And the second angel sounded, and as it were a great mountain burning with fire was cast into the sea: and the third part of the sea became blood;

American King James Version
And the second angel sounded, and as it were a great mountain burning with fire was cast into the sea: and the third part of the sea became blood;

American Standard Version
And the second angel sounded, and as it were a great mountain burning with fire was cast into the sea: and the third part of the sea became blood;

Douay-Rheims Bible
And the second angel sounded the trumpet: and as it were a great mountain, burning with fire, was cast into the sea, and the third part of the sea became blood:

Darby Bible Translation
And the second angel sounded [his] trumpet: and as a great mountain burning with fire was cast into the sea, and the third part of the sea became blood;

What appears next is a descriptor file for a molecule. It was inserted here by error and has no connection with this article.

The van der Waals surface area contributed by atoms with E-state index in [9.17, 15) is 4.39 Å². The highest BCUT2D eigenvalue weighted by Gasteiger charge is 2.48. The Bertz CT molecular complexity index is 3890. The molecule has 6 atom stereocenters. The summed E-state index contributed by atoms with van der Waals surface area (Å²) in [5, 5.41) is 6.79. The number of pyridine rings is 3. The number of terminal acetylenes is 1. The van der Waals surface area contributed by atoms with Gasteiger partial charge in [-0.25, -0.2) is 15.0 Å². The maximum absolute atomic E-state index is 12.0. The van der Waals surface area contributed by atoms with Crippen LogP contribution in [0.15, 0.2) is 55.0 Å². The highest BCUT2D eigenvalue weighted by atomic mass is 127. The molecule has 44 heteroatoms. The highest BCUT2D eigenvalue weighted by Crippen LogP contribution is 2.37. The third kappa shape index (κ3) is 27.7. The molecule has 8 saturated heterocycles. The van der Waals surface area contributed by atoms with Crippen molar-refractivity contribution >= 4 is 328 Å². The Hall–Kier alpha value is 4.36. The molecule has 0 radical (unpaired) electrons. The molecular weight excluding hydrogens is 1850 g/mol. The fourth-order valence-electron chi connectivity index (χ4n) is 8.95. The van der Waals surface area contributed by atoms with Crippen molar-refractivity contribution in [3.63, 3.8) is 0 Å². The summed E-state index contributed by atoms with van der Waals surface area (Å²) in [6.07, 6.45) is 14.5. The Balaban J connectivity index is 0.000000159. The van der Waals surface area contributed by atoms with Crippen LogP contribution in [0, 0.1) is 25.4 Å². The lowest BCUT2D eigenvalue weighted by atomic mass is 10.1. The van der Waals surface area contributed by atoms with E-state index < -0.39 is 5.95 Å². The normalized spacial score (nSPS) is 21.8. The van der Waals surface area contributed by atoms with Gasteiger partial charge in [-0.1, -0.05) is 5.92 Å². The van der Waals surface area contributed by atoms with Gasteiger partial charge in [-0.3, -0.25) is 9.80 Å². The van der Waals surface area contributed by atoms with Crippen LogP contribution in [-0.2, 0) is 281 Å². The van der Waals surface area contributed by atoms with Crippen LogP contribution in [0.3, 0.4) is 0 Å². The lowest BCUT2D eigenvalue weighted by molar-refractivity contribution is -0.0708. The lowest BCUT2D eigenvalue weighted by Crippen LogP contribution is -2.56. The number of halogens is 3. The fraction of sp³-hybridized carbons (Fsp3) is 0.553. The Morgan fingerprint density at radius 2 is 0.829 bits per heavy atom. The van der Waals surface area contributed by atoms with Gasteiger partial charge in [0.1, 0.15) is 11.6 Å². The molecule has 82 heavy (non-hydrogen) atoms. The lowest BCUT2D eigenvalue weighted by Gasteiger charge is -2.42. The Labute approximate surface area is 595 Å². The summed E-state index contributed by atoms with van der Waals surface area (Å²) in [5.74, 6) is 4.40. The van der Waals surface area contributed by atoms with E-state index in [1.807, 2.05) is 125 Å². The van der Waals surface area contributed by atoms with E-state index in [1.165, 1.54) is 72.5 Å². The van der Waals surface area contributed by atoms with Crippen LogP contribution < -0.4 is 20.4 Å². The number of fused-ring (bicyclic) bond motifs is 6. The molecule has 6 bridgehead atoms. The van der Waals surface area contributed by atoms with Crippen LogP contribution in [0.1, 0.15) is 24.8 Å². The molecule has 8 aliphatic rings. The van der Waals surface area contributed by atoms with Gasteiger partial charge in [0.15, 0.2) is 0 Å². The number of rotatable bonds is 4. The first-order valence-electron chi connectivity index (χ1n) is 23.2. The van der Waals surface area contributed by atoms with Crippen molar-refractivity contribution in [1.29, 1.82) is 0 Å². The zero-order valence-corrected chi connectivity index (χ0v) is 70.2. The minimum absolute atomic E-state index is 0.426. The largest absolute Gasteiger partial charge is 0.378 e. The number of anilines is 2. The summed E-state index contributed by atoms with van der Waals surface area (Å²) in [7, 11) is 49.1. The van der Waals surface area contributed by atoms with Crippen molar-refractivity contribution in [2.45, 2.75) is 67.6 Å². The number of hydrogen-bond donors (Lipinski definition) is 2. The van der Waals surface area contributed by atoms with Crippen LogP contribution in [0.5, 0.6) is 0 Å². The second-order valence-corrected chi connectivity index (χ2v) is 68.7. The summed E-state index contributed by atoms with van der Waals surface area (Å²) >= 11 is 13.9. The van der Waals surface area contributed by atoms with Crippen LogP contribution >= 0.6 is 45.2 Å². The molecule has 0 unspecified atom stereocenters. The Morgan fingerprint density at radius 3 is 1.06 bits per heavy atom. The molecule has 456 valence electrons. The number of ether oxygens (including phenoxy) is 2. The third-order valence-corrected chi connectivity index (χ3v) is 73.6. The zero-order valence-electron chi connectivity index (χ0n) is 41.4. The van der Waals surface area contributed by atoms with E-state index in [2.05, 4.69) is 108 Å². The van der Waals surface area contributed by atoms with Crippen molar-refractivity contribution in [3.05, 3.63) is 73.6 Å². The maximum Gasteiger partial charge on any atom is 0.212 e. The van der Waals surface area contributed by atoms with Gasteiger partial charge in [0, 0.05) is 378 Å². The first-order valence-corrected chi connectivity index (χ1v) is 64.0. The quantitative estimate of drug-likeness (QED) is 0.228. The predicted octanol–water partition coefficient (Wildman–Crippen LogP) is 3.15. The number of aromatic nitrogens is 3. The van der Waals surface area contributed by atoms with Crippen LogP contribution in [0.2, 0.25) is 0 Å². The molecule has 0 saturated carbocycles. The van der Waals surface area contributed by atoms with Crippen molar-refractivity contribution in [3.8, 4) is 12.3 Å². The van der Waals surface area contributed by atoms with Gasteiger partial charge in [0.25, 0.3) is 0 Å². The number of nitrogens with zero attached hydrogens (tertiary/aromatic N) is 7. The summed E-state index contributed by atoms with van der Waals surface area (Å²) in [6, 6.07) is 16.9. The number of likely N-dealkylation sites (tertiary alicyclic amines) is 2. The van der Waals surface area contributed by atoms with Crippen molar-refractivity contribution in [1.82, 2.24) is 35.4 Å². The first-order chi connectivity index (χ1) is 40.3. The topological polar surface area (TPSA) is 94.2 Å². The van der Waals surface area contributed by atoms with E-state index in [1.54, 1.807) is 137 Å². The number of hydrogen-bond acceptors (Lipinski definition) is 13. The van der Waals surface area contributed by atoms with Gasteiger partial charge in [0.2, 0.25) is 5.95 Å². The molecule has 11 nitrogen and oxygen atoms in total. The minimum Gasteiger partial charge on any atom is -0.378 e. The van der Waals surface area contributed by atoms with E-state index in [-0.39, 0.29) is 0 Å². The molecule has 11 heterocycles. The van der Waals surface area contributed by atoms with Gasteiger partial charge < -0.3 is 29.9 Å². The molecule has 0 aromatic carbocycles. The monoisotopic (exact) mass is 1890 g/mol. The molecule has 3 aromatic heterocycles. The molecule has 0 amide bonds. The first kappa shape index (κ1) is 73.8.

English Revised Version
And the second angel sounded, and as it were a great mountain burning with fire was cast into the sea: and the third part of the sea became blood;

Webster's Bible Translation
And the second angel sounded, and as it were a great mountain burning with fire was cast into the sea: and the third part of the sea became blood;

Weymouth New Testament
The second angel blew his trumpet; and what seemed to be a great mountain, all ablaze with fire, was hurled into the sea; and a third part of the sea was turned into blood.

World English Bible
The second angel sounded, and something like a great burning mountain was thrown into the sea. One third of the sea became blood,

Young's Literal Translation